The Case for Nationally Self-Interested Climate Action
Tiran Rahimian is an associate editor with the MJSDL. He is currently in his second year at the McGill Faculty of Law.
Climate change mitigation is often described as a prisoner’s dilemma. The default assumption in sustainable development scholarship has long been that the domestic costs of reducing greenhouse gas emissions outweigh its domestic benefits, thereby giving rise to a ‘tragedy of the commons’ wherein individual states are incentivised to ‘free-ride’ on the efforts of others. There is nonetheless an increasingly convincing prima facie case that the decarbonisation of the global economy can be sustained in ways that are actually net-beneficial to individual states, even leaving aside the blatant environmental benefits. In an age where the incoming leader of the world’s second-biggest polluter is skeptical of anthropogenic warming and promises to scrap “job-killing restrictions” on the production of fossil fuels, the case for nationally and commercially self-interested climate action provides considerable succor to optimists: with or without the United States, national and commercial self-interest will sustain the combat against climate change.
In China, the renewable energy industry has evolved from an ‘attractive alternative’ to a vital imperative. A recent study found that urban pollution contributes to 1.6m annual deaths in the nation’s cities. In a bid to fight its toxic air crisis, the planet’s largest emitter of carbon dioxide has since launched an ‘environmental police force’ to enforce emission restrictions in its capital, Beijing. The People’s Republic has also evolved over the past decade into the world’s largest producer of solar energy, wind power, and smart grid technology.
Self-interest will also keep the world’s fourth largest polluter on the path towards cleaner energies. It is estimated that India spends 2.6% of its GDP to deal with the consequences of extreme weather caused by climate change. Global warming has exacerbated the frequency and severity of its droughts, storms, and floods, causing an estimated USD 5 billion of damage per annum. It has also reduced India’s agricultural productivity, and raised sea levels along its 7,500 kilometer coastline, severely damaging its already frail and crumbling infrastructure. Comprehensive climate action would accordingly make sense twice over for the Indian subcontinent.
Commercial self-interest will also see to a steady decarbonisation of global markets. The costs of clean energy technologies are declining to historically unprecedented lows, rendering an industrial transition not only plausible, but actually more profitable. Since 2008, the bill for electric cars’ batteries has decreased by a whooping 80% globally. In northern Europe, the costs associated with wind energy have halved in only the past three years. Meanwhile, solar price modules have fallen by 75% since 2009. All this while the costs of fossil fuel production are on the rise.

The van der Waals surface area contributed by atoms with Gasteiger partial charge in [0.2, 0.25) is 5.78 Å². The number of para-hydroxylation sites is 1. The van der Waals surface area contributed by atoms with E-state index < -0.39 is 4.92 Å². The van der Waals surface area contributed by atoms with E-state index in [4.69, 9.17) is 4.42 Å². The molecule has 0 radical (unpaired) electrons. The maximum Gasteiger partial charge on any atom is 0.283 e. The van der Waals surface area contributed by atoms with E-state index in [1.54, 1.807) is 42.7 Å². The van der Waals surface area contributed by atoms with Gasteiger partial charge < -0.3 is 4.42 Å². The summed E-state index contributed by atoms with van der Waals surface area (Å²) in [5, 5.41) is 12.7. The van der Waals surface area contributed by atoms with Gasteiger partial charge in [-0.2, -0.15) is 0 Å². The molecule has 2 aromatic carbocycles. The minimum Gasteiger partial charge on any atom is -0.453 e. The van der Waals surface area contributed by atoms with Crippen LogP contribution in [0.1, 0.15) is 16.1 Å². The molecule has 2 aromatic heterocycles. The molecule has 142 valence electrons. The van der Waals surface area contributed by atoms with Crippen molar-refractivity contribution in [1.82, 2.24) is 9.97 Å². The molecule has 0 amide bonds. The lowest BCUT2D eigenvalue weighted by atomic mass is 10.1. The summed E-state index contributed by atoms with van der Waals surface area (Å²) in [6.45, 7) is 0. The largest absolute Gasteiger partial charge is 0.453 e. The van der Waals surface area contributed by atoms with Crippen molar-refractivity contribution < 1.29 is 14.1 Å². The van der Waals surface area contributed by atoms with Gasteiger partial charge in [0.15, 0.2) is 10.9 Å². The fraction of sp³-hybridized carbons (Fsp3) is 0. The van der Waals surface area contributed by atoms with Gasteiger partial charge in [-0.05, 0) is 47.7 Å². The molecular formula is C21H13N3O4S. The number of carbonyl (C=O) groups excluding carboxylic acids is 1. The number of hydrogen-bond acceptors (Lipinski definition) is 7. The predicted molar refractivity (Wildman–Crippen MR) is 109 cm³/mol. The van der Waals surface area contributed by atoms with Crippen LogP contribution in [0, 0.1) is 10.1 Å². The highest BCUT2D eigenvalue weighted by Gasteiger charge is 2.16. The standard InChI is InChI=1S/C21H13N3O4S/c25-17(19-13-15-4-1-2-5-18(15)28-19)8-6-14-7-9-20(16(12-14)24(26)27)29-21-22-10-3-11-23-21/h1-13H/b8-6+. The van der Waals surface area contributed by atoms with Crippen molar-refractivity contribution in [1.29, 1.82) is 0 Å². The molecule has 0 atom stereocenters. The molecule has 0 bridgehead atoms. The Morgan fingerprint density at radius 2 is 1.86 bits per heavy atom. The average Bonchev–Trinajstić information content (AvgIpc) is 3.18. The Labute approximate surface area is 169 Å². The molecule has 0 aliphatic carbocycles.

And it all only gets better: the more renewable technologies we build, the cheaper they get. It is estimated that every doubling of installed capacity decreases prices by some 20% due to improvements in technology and economies of scale. Firms will be incentivised to invest in these innovative sustainable industries, and a Trump Presidency is unlikely to affect that: energy decisions typically last for decades, and a four-year mandate will not weigh in such long-term investments.
These epochal changes will curb the already plummeting demand for oil, and lead us towards the tipping point where opting for clean energy is not only environmentally sound, but economically imperative.
This, to be clear, is not to trivialise Trump-fuelled anxiety over the survival of our species. The prospect of the world’s second largest polluter ‘free-riding’ on the climate efforts of others is no laughing matter. Even if the incoming administration doesn’t live up to its promise to “cancel” the Paris deal (i.e. withdraw from the international accord), it certainly will not galvanise action. But this need not be the fiasco many fear; commercial and national self-interest, coupled with the reasonably loose structure of the Paris accord, will incentivise the market as well as the world’s largest emitters of green house gases to remain on the path towards decarbonisation.
If anything, Mr. Trump’s brand of protectionist, inward-looking foreign policy will mark the beginning of the end of American leadership in global affairs. A Trump Presidency may be to the United States what the Suez Crisis was to Britain and the Gothic War to the Roman Empire; it could mark the beginning of the collapse of American imperialism and hegemony in the world.
Interested in learning about the prospect of criminal liability for sustainable climate governance? We suggest these selected articles from our past issues:
- 7:2 Crimes Against Future Generations: Harnessing the Potential of Individual Criminal Accountability for Global Sustainability (https://www.mcgill.ca/jsdlp/files/jsdlp/jsdlp_volume7_issue2_115_156.pdf)
- 7:2 Offences against Future Generations: A Critical look at the Jodoin/Saito Proposal and a Suggestion for Future Thought (https://www.mcgill.ca/jsdlp/files/jsdlp/jsdlp_volume7_issue2_157_180.pdf)